Friday, March 12, 2010

Reason 100!!!

Song parodies. I have always fancied myself a word smith. In high school I wrote some embarrassingly angsty poetry, as well as some truly off the wall odes to teenage life. As I've mentioned before, I am also passionate about music. Now, a normal person would combine those loves to create memorable and heartfelt ditties that are ideal for entertaining friends. Well, I am not a normal person. My first year of teaching I decided to write a parody of "American Pie" for the end of the year assembly and things snowballed from there. Some lovely ladies who work in the office asked me to parody "Take This Job and Shove It" for an assistant principal's retirement party; three other teachers and I rocked the school talent show when we performed my version of "Baby Got Back" that starts out "I like big brains and I cannot lie" and continues to cleverly build on the educational theme; and last year the 6th grade teachers went a little nuts singing and dancing to my new version of "Y.M.C.A." called "Bye, Bye 6th Grade." Jason, I have a feeling your song parody skills, while perhaps not as honed as mine (or even Weird Al's - amateur!), are solid enough for the two of us to collaborate on the spot and dazzle people with our unique takes on such classics as "Ice, Ice Baby" and "Rico Suave." In honor of this 100th reason why you and I should be friends I have written a Segel-centric parody of "Papa, Can You Hear Me?" from Yentl. Luckily, my Muppet was free to perform this little chunk of comedy gold. So, sit back and enjoy, Jason. Maybe fire up the air popper, and keep your rhyming dictionary handy for our first stab at song parody perfection.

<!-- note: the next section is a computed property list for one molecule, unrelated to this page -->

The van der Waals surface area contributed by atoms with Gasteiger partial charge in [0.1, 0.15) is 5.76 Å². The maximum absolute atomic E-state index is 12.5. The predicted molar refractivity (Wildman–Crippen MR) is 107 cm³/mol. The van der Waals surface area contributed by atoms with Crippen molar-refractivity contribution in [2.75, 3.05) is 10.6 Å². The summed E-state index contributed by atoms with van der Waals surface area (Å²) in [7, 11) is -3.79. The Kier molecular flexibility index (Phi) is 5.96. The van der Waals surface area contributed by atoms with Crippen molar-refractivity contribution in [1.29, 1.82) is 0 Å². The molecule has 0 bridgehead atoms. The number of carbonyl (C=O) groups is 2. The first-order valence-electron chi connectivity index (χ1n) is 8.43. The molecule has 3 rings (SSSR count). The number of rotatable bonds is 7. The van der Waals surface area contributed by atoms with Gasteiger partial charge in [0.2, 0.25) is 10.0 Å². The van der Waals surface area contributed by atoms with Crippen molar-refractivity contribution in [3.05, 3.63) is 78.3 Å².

Wednesday, March 10, 2010

Reason 99

CPR and First Aid. In the words of Julia Roberts as that famous hooker with a heart of gold, "I'm a safety girl." After college I worked with Americorps NCCC and one of the requirements before being released into the general public was three days of CPR and first aid training. Three days?! That's probably more than firefighters get. After suffering from a mild nervous breakdown and leaving Americorps, I got a job at a group home where, lo and behold, I was required to attend another CPR course. Two years of working with unstable teenage boys at the group home convinced me I would be an excellent teacher (hmm, I wonder if that moment of clarity was a direct result of my aforementioned breakdown). I'm sure you've guessed by now that carrying around a CPR certification card is part of the teaching gig. All told, over the past 10 years I have probably spent more time learning how to clear vomit out of an unconscious person's mouth than I have on dates. My god, that's a depressing thought. What's even more depressing is I have never had an occasion to practice all the knowledge I soaked up in those riveting training sessions. That's where you come in, Jason. If you ever break a bone, suffer a nasty gash on your forehead, or go on a bender and pass out in a puddle of your own vomit, I will come to your rescue. If you get any bodily fluids on the interior of my car, though, you're on your own. Upholstery cleaning wasn't covered in any of my classes.

Monday, March 8, 2010

Reason 98